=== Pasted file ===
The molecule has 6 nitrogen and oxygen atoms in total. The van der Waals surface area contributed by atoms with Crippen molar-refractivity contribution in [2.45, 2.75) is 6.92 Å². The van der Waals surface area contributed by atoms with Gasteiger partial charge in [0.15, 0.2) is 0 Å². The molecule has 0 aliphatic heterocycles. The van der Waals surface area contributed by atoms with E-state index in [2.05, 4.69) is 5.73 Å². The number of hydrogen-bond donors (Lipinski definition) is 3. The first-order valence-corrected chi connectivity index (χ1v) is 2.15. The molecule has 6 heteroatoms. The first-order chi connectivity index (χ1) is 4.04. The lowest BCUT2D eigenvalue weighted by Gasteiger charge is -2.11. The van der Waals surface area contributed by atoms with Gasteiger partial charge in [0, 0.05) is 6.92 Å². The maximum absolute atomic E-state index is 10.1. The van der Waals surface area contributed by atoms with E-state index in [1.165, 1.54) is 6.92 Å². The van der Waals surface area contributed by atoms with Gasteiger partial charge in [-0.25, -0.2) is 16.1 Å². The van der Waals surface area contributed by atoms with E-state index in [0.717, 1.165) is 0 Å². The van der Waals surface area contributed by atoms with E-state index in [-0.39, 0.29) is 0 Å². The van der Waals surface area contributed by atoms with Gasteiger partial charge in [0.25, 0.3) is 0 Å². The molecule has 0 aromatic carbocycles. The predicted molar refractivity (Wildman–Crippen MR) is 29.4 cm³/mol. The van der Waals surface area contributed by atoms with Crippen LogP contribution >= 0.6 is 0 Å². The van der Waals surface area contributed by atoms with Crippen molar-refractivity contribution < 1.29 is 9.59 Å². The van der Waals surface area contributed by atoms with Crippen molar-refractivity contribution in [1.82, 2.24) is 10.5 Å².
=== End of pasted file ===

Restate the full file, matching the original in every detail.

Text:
The molecule has 6 nitrogen and oxygen atoms in total. The van der Waals surface area contributed by atoms with Crippen molar-refractivity contribution in [2.45, 2.75) is 6.92 Å². The van der Waals surface area contributed by atoms with Gasteiger partial charge in [0.15, 0.2) is 0 Å². The molecule has 0 aliphatic heterocycles. The van der Waals surface area contributed by atoms with E-state index in [2.05, 4.69) is 5.73 Å². The number of hydrogen-bond donors (Lipinski definition) is 3. The first-order valence-corrected chi connectivity index (χ1v) is 2.15. The molecule has 6 heteroatoms. The first-order chi connectivity index (χ1) is 4.04. The lowest BCUT2D eigenvalue weighted by Gasteiger charge is -2.11. The van der Waals surface area contributed by atoms with Gasteiger partial charge in [0, 0.05) is 6.92 Å². The maximum absolute atomic E-state index is 10.1. The van der Waals surface area contributed by atoms with E-state index in [1.165, 1.54) is 6.92 Å². The van der Waals surface area contributed by atoms with Gasteiger partial charge in [-0.25, -0.2) is 16.1 Å². The van der Waals surface area contributed by atoms with E-state index in [0.717, 1.165) is 0 Å². The van der Waals surface area contributed by atoms with E-state index in [-0.39, 0.29) is 0 Å². The van der Waals surface area contributed by atoms with Gasteiger partial charge in [0.25, 0.3) is 0 Å². The molecule has 0 aromatic carbocycles. The predicted molar refractivity (Wildman–Crippen MR) is 29.4 cm³/mol. The van der Waals surface area contributed by atoms with Crippen LogP contribution >= 0.6 is 0 Å². The van der Waals surface area contributed by atoms with Crippen molar-refractivity contribution < 1.29 is 9.59 Å². The van der Waals surface area contributed by atoms with Crippen molar-refractivity contribution in [1.82, 2.24) is 10.5 Å².